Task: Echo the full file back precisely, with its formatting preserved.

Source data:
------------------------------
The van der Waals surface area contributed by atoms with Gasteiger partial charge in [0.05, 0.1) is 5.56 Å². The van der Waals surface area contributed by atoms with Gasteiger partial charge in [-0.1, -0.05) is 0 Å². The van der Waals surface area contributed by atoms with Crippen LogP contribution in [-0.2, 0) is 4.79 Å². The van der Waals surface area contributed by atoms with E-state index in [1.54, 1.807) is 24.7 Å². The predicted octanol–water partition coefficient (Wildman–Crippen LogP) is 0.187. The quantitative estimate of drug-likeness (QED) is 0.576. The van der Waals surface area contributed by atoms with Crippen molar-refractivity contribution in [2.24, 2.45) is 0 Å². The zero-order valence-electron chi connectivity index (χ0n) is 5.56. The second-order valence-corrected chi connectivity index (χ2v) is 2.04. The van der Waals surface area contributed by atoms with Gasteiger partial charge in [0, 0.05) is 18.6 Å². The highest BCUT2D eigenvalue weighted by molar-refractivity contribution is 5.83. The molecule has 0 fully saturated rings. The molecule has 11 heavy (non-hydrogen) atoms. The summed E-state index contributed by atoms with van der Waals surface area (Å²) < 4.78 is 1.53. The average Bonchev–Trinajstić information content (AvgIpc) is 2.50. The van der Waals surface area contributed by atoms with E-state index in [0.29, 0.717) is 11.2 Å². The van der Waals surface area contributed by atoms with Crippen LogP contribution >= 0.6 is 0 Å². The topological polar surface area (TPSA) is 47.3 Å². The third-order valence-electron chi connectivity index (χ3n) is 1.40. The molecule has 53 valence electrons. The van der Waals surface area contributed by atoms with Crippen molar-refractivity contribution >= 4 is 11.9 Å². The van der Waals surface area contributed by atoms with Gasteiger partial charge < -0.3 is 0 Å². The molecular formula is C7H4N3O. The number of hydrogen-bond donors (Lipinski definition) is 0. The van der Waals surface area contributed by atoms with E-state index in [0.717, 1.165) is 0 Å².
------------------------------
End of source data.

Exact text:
The van der Waals surface area contributed by atoms with Gasteiger partial charge in [0.05, 0.1) is 5.56 Å². The van der Waals surface area contributed by atoms with Gasteiger partial charge in [-0.1, -0.05) is 0 Å². The van der Waals surface area contributed by atoms with Crippen LogP contribution in [-0.2, 0) is 4.79 Å². The van der Waals surface area contributed by atoms with E-state index in [1.54, 1.807) is 24.7 Å². The predicted octanol–water partition coefficient (Wildman–Crippen LogP) is 0.187. The quantitative estimate of drug-likeness (QED) is 0.576. The van der Waals surface area contributed by atoms with Crippen molar-refractivity contribution in [2.24, 2.45) is 0 Å². The zero-order valence-electron chi connectivity index (χ0n) is 5.56. The second-order valence-corrected chi connectivity index (χ2v) is 2.04. The van der Waals surface area contributed by atoms with Gasteiger partial charge in [0, 0.05) is 18.6 Å². The highest BCUT2D eigenvalue weighted by molar-refractivity contribution is 5.83. The molecule has 0 fully saturated rings. The molecule has 11 heavy (non-hydrogen) atoms. The summed E-state index contributed by atoms with van der Waals surface area (Å²) < 4.78 is 1.53. The average Bonchev–Trinajstić information content (AvgIpc) is 2.50. The van der Waals surface area contributed by atoms with E-state index in [0.29, 0.717) is 11.2 Å². The van der Waals surface area contributed by atoms with Crippen LogP contribution >= 0.6 is 0 Å². The topological polar surface area (TPSA) is 47.3 Å². The third-order valence-electron chi connectivity index (χ3n) is 1.40. The molecule has 53 valence electrons. The van der Waals surface area contributed by atoms with Crippen molar-refractivity contribution >= 4 is 11.9 Å². The van der Waals surface area contributed by atoms with Gasteiger partial charge < -0.3 is 0 Å². The molecular formula is C7H4N3O. The number of hydrogen-bond donors (Lipinski definition) is 0. The van der Waals surface area contributed by atoms with E-state index in [0.717, 1.165) is 0 Å².